During the Cold War, civil conflict had a rural bent which research mirrored. Urban environments were traditionally viewed as undermining identifications that provide an impetus for fighting, too well protected as the home bases of elites and even prohibitive to rebel operations. As the world population grows and increasingly clusters in urban spaces, we argue that conflict will be redirected – whether purposefully or unintentionally – to cities. Results from several recent studies provide substantial support for a nascent urban propensity towards conflict – an emerging “urban shift”.
One may attribute the shift to a number of factors. Cities are natural targets because of their political, economic, symbolic and logistical significance, which ensures that they are vital nodes to control in relation to trade, transportation, and communications. Accelerated social and economic changes in cities cause political instability, inequality and unemployment, resulting in alienation, dislocation and the articulation of demands that previously would have been unthinkable. Crime is another major factor contributing to human insecurity in cities. It is contingent on opportunities for predation combined with low risk of incarceration, and is often perceived as having become “the raison d’être of the new wars”. Urban areas with high population densities further heighten opportunities for geographically concentrated groups to organise. It follows that cities frequently become the repositories of organised and unorganised violence by non-state actors as well as the state.
The Lens of Urban Morphology
As armed conflict and violence shift to urban areas where a majority and growing share of the world’s population resides – a trend we expect to be more pronounced in the coming decade – the very nature of conflict is undergoing a transformation. The specific lens of urban morphology employed here accentuates the evolving interactions among the dimensions of structure, identity, control and conflict that alter the circumstances and influence the outcomes of urban conflicts and affect one another in an endogenous manner:
- Structure. Essential to structure is the physical and demographic landscape. Cities vary in terms of size, scale and shape, reflecting different levels of accessibility or local/global integration, as well as different spatial signatures or “city fingerprints” and residential settlement patterns.
- Identity. Today’s conflicts are characterised by multiple groups, shifting allegiances, and resulting changes in group boundaries and balances. Identity complexity is further amplified in cities, where individuals navigate multiple dimensions of their identities in close proximity to a myriad of others, and where the distinction between civilian and combatant is increasingly blurred.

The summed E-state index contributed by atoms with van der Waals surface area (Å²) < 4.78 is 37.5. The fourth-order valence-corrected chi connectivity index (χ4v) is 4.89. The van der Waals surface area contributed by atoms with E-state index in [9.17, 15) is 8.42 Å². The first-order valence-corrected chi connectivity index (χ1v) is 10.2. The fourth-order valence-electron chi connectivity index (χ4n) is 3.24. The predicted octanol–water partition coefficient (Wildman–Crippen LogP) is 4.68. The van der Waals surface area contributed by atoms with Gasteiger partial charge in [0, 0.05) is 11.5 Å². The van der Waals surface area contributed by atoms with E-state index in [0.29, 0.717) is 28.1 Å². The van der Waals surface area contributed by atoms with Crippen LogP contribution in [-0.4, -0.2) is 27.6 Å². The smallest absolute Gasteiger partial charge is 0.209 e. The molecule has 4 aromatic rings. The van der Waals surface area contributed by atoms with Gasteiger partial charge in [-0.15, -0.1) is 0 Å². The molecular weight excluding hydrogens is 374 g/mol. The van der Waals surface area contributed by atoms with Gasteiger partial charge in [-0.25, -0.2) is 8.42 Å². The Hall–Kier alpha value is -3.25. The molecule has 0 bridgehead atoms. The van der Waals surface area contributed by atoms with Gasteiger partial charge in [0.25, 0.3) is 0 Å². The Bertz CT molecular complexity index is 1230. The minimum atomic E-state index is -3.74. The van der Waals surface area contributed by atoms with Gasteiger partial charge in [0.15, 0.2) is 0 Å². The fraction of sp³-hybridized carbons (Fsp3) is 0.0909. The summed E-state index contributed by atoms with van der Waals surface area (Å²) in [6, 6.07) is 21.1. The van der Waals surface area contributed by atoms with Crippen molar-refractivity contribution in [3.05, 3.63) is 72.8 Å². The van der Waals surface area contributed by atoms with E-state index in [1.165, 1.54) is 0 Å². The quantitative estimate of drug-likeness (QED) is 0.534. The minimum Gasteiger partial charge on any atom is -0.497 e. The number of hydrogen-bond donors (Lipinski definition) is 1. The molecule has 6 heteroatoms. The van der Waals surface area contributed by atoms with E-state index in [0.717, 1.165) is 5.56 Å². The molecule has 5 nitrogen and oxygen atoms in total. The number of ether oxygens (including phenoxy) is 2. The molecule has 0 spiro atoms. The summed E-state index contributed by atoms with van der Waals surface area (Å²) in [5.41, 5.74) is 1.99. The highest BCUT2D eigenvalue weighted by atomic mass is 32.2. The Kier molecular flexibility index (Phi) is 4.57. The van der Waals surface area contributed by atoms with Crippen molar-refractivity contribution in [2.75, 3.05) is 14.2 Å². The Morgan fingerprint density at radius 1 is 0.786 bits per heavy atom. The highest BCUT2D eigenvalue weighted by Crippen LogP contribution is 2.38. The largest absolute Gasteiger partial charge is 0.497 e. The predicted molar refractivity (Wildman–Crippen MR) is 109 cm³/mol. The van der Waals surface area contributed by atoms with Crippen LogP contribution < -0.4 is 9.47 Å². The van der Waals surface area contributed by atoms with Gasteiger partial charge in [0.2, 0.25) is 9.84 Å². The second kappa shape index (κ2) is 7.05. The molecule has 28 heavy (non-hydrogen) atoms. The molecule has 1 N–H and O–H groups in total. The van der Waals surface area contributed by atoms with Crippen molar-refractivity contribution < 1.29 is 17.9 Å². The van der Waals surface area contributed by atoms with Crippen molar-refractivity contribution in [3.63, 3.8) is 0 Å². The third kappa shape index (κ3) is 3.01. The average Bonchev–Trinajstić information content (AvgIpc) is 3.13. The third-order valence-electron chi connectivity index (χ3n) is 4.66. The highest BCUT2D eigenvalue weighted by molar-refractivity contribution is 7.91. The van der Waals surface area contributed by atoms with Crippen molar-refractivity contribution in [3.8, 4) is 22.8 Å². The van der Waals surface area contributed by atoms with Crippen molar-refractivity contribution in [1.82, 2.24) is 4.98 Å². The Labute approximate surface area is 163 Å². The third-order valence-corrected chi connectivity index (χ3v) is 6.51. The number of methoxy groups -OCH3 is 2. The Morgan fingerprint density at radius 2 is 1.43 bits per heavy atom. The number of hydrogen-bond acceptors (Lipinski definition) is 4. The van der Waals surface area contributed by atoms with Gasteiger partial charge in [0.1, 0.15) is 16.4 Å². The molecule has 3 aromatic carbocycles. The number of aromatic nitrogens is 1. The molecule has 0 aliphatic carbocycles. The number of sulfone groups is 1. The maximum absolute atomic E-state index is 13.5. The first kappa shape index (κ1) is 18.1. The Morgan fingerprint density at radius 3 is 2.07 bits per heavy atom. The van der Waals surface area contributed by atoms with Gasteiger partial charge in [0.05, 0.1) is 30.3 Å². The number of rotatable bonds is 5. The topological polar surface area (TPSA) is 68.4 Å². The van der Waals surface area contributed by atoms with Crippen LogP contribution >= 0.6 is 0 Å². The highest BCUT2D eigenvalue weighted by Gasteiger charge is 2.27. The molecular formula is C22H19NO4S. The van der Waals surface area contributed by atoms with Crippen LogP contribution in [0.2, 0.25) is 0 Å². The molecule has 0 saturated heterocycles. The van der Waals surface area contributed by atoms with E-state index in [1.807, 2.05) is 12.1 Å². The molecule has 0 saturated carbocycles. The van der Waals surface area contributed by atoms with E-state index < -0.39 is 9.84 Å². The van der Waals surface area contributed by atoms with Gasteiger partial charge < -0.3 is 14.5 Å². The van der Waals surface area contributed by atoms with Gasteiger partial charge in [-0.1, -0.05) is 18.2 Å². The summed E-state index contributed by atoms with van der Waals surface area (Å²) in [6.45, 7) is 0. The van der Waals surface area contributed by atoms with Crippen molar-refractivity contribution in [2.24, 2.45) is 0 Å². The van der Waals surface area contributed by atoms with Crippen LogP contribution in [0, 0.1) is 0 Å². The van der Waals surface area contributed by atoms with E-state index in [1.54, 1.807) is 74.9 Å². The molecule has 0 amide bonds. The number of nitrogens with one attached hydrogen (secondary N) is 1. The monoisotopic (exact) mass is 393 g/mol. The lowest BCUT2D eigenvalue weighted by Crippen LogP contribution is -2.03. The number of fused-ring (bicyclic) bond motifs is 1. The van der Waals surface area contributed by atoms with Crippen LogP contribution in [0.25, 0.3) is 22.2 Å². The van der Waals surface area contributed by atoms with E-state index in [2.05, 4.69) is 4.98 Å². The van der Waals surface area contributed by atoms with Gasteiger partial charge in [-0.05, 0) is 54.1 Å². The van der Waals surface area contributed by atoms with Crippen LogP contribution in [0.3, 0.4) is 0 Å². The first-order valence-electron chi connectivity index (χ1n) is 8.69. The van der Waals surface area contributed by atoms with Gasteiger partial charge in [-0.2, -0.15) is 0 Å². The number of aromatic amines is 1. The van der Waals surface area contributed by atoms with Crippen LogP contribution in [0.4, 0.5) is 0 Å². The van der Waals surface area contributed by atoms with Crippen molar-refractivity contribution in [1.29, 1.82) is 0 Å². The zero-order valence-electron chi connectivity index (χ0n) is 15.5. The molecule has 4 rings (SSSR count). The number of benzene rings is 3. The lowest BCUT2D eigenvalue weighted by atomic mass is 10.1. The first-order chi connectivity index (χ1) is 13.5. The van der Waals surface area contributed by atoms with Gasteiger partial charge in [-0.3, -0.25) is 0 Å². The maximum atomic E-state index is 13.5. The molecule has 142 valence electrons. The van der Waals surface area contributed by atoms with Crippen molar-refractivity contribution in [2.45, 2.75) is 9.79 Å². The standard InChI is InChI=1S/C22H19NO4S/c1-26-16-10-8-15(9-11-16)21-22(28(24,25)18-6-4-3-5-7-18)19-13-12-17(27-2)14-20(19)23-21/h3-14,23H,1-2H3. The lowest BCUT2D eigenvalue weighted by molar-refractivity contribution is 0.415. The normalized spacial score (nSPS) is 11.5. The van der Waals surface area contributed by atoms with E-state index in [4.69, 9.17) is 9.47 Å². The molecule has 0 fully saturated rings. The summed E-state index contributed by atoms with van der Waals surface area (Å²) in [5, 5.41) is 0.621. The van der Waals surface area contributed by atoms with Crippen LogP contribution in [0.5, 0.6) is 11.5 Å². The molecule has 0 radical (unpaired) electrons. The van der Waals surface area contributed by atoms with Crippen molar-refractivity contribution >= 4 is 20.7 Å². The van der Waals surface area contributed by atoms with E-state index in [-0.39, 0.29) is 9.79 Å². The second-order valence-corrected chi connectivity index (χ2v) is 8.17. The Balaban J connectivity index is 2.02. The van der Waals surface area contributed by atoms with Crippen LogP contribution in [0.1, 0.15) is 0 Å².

- Control. Complete territorial control is difficult to attain in urban areas. A monopoly of violence is necessary for control, and society effectively becomes a battlefield as rival actors compete for the support and allegiance of civilian populations.
- Conflict. In urban settings, multiple conflicts and forms of violence – spanning the gamut from homicides and crime to terror, protests, riots, and pogroms, to outright rebellion and warfare – can coexist. This “profile” can shift with changes in the urban landscape or be (re)framed to suit prevailing agendas, making interrelated events of this nature inherently difficult to record, let alone forecast with precision and reliability.
The Future Armed Conflict in Cities
As cities emerge as the dominant sites for civil conflict, international organisations and governments are faced with situations that differ markedly from rural locales. For one, the humanitarian situation for civilians is likely to be dire. The structure of densely populated cities makes collective punishment more probable as armed actors vie for control – inflicting casualties, disrupting rival attempts at governance, and destroying civilian-occupied buildings, enclaves, and infrastructure in the process. The interconnectedness of urban services exacerbates the problem. As the number of independent actors vying for control in an urban area increases, humanitarian access to these areas becomes decidedly more complicated, with emergency service provision often hinging on negotiations with competing factions or de facto recognition of violent political orders.
And even in cities where armed actors revive economic life and public services, it is difficult to distinguish between voluntary civilian support and forced compliance for fear of punishment. Where military authority over relatively unpopulated areas offers few opportunities for dissenters to act collectively, cities facilitate the emergence of micro-political orders, partially controlled by civilian actors. Moving forward, complete military, economic and social control over densely populated urban areas appears less and less feasible, even in the aftermath of civil conflict.
The heterogeneity of factors associated with urban conflict, including complex patterns of causation and interdependence, requires us to move beyond narrow categorisations and conceptualisations. In such systems, a single factor may change, but the intricate links between causal factors make the eradication of violence extremely difficult. In order to study the micro-dynamics of urban conflict, fine-grained data from multiple sources, including geo-coded, social media and survey data, is required, as are methods to explore the interplay between structure, identity, control and conflict – the lens of urban morphology proposed here.
This article was published in the latest edition of Globe, the Graduate Institute Review. It appears under "Conflict and Peacebuiding in the 21st Century", a dossier produced by the Research Office in collaboration with the Centre on Conflict, Development and Peacebuilding (CCDP) and based on the latest issue of Global Challenges.